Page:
8 important Do’s and Don’ts of Disciplining Your Child
5 important Do’s and Don’ts of Disciplining Your Child
Disciplining is all about immersive and engaging parenting
Eight ways you can redefine your approach towards parenting for a more responsive and disciplined child
Parenting is neither an art nor a science, it is a state of being. Parenting is not just about providing for the material needs of the children, it is an engaging and immersive experience of nurturing the child in an atmosphere that is conducive to their wholesome growth.
Disciplining is synonymous with parenting, it is inherent and intrinsic to how parents engage with their children. However, disciplining is not a separate faculty but it is the very act of parenting itself. And the best way of disciplining is showing them the way.
Seeing is doing
Human beings normally act and learn from what they see, and naturally children do the same – seeing, observing, learning, imitating and growing.
From day one, all they do is see, hear and absorb. Their minds constantly feed on what they see as the norm. Gradually, as they grow, they start imitating and following what they see, hear and observe.
This is how they acquire most of their knowledge and behaviour – they see, they hear and they do.
As they grow up, they would basically try to do what you are doing. They would want to dress like you. They would want to drive your car, if they see you talking on phone they would copy that. They see their mother cooking, they start stirring their toy pots, they see their father with a laptop they would want to grab that.
If they have older siblings, they generally would want everything that their siblings do and have. This is normal human behaviour.
But, as they grow up further, their exposure expands, they start experiencing more than what their families have to offer them.
With time, they are exposed to new sources of influence. They start learning from friends, cartoons, fictional characters, social media influencers, movie stars etc.
As their exposure grows, they start adopting new trends and practices, their ideas evolve and out of this myriad milieu emerge the girl’s or boy’s distinct personality, temperament and nature.
They start to have their own opinions and thoughts that could sometimes contradict with our own long held views or evolved family traditions. This is where the possibilities of conflicts start.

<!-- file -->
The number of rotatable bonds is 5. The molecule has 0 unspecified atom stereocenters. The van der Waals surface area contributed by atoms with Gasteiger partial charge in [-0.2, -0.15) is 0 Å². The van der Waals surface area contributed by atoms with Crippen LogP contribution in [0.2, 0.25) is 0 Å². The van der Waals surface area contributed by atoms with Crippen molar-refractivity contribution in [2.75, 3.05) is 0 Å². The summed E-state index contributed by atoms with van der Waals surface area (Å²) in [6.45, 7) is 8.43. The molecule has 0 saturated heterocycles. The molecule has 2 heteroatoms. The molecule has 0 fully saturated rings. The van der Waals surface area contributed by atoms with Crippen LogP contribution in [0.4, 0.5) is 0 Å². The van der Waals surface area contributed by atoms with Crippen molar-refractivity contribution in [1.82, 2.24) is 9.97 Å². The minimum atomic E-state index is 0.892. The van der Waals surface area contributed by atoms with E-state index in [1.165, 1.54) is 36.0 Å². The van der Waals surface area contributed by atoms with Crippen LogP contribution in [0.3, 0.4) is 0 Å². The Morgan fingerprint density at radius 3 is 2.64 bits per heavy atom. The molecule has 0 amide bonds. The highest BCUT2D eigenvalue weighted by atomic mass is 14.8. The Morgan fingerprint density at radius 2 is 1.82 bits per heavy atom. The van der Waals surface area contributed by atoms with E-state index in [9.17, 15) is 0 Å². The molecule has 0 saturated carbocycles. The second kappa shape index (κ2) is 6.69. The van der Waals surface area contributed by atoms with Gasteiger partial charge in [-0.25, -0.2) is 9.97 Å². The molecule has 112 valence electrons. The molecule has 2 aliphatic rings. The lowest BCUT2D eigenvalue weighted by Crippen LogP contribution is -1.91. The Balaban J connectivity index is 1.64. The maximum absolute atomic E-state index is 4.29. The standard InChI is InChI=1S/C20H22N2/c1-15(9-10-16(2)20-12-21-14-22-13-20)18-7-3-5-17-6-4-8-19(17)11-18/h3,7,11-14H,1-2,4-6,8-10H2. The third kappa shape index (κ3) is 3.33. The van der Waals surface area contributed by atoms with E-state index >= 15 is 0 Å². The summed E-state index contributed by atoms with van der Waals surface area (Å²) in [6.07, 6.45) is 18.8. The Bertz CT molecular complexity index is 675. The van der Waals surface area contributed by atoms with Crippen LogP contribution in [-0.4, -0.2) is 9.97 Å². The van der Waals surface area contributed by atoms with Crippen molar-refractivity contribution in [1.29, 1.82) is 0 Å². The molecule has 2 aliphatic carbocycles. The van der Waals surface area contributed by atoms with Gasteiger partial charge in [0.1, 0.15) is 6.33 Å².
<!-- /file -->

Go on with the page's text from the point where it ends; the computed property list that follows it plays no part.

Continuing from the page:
This is where the real challenge of parenting begins…
Do not confront
When two or more people engage and live or work together, the sparks will definitely fly. All the more, if the girl or boy is assertive or has been used to having their way all along.
This is where you would want to assert yourself. This is when your ego would want to show the child his/her place.
But, as a father or mother, this is exactly the time to calm down and take a step back.
This is the time to REFLECT and take a look at your approach as a parent and give the child some extra space.
Do not rush to conclusions or react to their tendencies immediately. Understand where the child’s behaviour is coming from, try to gain access to his/her heart and mind.
Know that, the children, especially those approaching or going through teenage, are struggling with constant harmonal surges and internal changes. They are coming to terms with all the new and sudden impulses their hearts and bodies are going through. This is the stage when they need our biggest support.
The first step to take in this regard is to be patient and considerate with the eccentricities of your children, knowing fully well that the Almighty is patient with your shortcomings and excesses.
We want the people around us to empathise with us and give space to our individualities and absurdities, but how much space and empathy are we willing to give our children, who are still at a formative age, still struggling to understand their own strengths and weakness, still figuring out their own likes and dislikes, still unaware of the meanings of their yearnings and longings?
Our children need our help, but that help should not come in the form of force feeding or spoon feeding all the time. Our assistance shouldn’t always take the shape of hurdles and too many restrictions. Our urge to see their good shouldn’t lead to us being over-possessive about them.
Our job, as parents is to create a safe, healthy and conducive atmosphere for them to explore, learn, unlearn, understand, misunderstand, ask, find fault with themselves and us, correct themselves, share their opinions fearlessly and grow as individuals with their own unique personalities.